In today’s highly-connected world, our employees and team members are faced with many distractions – from surfing the web and social media sites, the distractions of telecommuting, instant messaging and more. We are all expected to put in a full day’s work but measuring individual productivity can be difficult. While some organizations opt to ‘control’ their ecosystem through website blocking, monitoring of internet usage and other tactics, I believe that nothing drives accountability more than passion and investment.
Passion and Investment
If your company is full of passionate people then you shouldn’t have to find ways to hold your employees accountable; they will naturally hold themselves accountable because they are passionate about their work and their company. But how do you make sure to hire those types of self-motivated employees and not attract the wrong employee? In my opinion, the biggest factor comes down to something as simple as the wording of a sentence: ‘We will invest in you.’
It’s a big trend in new-age companies (especially those in the software industry) to offer extravagant incentives for potential hires. This is often how they try to convince the best and brightest to come work for them without having to offer outrageous salaries. The issue with this is that the dialog often sounds like this: “If you work for us you will get a free cell phone / free parking / an X-Box to use whenever you want”, etc. However, in my experience this usually results in attracting employees whose sense of entitlement outweighs their drive and self-motivation. To real, hard-working and self-motivated employees these incentives are just noise in the sea of companies clamoring for their expertise.
Perks with a Purpose
When I started working at DevFacto, my compensation was similar to the offers I’d received from other companies but the message around it was what truly attracted me: “If you come and work for us, we will invest in you. We are a great company to work for because we give our clients the best results possible. All employees have laptops or tablets instead of fixed PC work stations to enable them to quickly and easily address issues from home or on the road. We pay for our employees cell phone bills so that they are accessible and they can keep track of their projects and work email from anywhere. We want to make sure you have fun and socialize with your coworkers to create stronger teams, so we have a common area with a fully-stocked kitchen and an X-Box, and on Fridays we have a beer-o-clock social. Our aim is to remove any obstacles that keep you from doing the most amazing work you are capable of.”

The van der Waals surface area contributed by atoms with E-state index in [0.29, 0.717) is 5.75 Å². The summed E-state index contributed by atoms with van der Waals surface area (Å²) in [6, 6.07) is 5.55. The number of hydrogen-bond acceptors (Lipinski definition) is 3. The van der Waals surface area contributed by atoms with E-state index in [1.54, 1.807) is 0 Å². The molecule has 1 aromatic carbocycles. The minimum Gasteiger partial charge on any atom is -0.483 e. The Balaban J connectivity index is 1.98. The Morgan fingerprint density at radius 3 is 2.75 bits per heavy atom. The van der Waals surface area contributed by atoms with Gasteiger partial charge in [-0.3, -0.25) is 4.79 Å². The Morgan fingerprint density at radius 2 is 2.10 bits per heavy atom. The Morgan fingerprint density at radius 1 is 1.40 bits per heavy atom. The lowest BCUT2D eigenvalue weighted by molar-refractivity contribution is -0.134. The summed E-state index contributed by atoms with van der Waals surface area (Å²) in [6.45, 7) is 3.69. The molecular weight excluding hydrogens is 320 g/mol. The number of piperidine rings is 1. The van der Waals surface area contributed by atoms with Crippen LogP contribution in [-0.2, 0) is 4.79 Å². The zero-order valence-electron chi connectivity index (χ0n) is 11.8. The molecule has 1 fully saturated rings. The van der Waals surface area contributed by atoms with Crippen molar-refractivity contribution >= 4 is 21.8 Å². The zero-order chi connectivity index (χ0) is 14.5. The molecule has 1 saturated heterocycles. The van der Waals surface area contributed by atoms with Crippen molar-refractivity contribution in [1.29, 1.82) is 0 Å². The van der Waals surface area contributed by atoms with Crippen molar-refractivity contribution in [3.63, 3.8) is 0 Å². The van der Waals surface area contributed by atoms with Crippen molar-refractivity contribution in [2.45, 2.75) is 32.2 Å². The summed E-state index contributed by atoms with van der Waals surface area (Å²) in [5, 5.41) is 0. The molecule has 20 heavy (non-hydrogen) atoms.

This focus on making me the best possible version of me (both personally and professionally) was what made me realize that DevFacto was different. This was a place where my problems and hindrances would be listened to and dealt with. It was a place where I could hold the company accountable just as it would hold me accountable. It was a company I could invest in because it was a company that would invest in me, and not just the usual way companies say “we were told investing in employees is good so we better put together a training budget or something like that”. Investing in talented and accountable employees was why, upon joining the company, I was met by the best and the brightest who were dedicated to giving our customers the best possible solution and experience.
Set the Tone Early
By making it clear right from the first interview that you intend on investing in your employees to make them the best they can be and not that you are just here to shower them with perks, you will attract smart self-motivated employees. Those employees will understand that you expect them to be passionate about what they do and hold themselves accountable. In fact, you may even scare off some of the employees that are only there for the perks and expect you to continually appease them. Applying this filter right from the first interview is what is going to ensure a strong company full of accountable self-motivated employees. I’ve seen it first-hand.